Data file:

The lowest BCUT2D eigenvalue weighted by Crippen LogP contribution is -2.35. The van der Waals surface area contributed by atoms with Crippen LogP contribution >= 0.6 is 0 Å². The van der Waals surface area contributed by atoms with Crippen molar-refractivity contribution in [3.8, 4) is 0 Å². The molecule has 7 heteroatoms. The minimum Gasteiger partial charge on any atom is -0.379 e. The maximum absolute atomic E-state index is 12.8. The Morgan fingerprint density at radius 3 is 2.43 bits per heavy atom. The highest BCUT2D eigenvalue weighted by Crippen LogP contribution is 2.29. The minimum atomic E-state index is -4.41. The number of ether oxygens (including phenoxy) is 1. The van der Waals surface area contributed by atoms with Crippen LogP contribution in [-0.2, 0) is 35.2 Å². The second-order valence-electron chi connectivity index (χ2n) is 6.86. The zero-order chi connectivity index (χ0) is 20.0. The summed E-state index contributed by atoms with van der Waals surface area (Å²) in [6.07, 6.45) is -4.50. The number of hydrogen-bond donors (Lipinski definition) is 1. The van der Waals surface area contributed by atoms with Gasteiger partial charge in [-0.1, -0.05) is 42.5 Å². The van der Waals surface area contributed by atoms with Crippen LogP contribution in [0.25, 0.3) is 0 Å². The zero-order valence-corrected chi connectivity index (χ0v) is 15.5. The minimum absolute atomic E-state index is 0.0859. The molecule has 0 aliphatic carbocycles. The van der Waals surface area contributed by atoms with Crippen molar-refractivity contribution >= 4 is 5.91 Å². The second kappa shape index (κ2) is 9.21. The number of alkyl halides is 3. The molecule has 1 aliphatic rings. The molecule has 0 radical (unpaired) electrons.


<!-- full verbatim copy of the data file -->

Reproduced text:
The lowest BCUT2D eigenvalue weighted by Crippen LogP contribution is -2.35. The van der Waals surface area contributed by atoms with Crippen LogP contribution >= 0.6 is 0 Å². The van der Waals surface area contributed by atoms with Crippen molar-refractivity contribution in [3.8, 4) is 0 Å². The molecule has 7 heteroatoms. The minimum Gasteiger partial charge on any atom is -0.379 e. The maximum absolute atomic E-state index is 12.8. The Morgan fingerprint density at radius 3 is 2.43 bits per heavy atom. The highest BCUT2D eigenvalue weighted by Crippen LogP contribution is 2.29. The minimum atomic E-state index is -4.41. The number of ether oxygens (including phenoxy) is 1. The van der Waals surface area contributed by atoms with Crippen LogP contribution in [-0.2, 0) is 35.2 Å². The second-order valence-electron chi connectivity index (χ2n) is 6.86. The zero-order chi connectivity index (χ0) is 20.0. The summed E-state index contributed by atoms with van der Waals surface area (Å²) in [6.07, 6.45) is -4.50. The number of hydrogen-bond donors (Lipinski definition) is 1. The van der Waals surface area contributed by atoms with Gasteiger partial charge in [-0.1, -0.05) is 42.5 Å². The van der Waals surface area contributed by atoms with Crippen LogP contribution in [0.25, 0.3) is 0 Å². The zero-order valence-corrected chi connectivity index (χ0v) is 15.5. The minimum absolute atomic E-state index is 0.0859. The molecule has 0 aliphatic carbocycles. The van der Waals surface area contributed by atoms with Crippen molar-refractivity contribution >= 4 is 5.91 Å². The second kappa shape index (κ2) is 9.21. The number of alkyl halides is 3. The molecule has 1 aliphatic rings. The molecule has 0 radical (unpaired) electrons.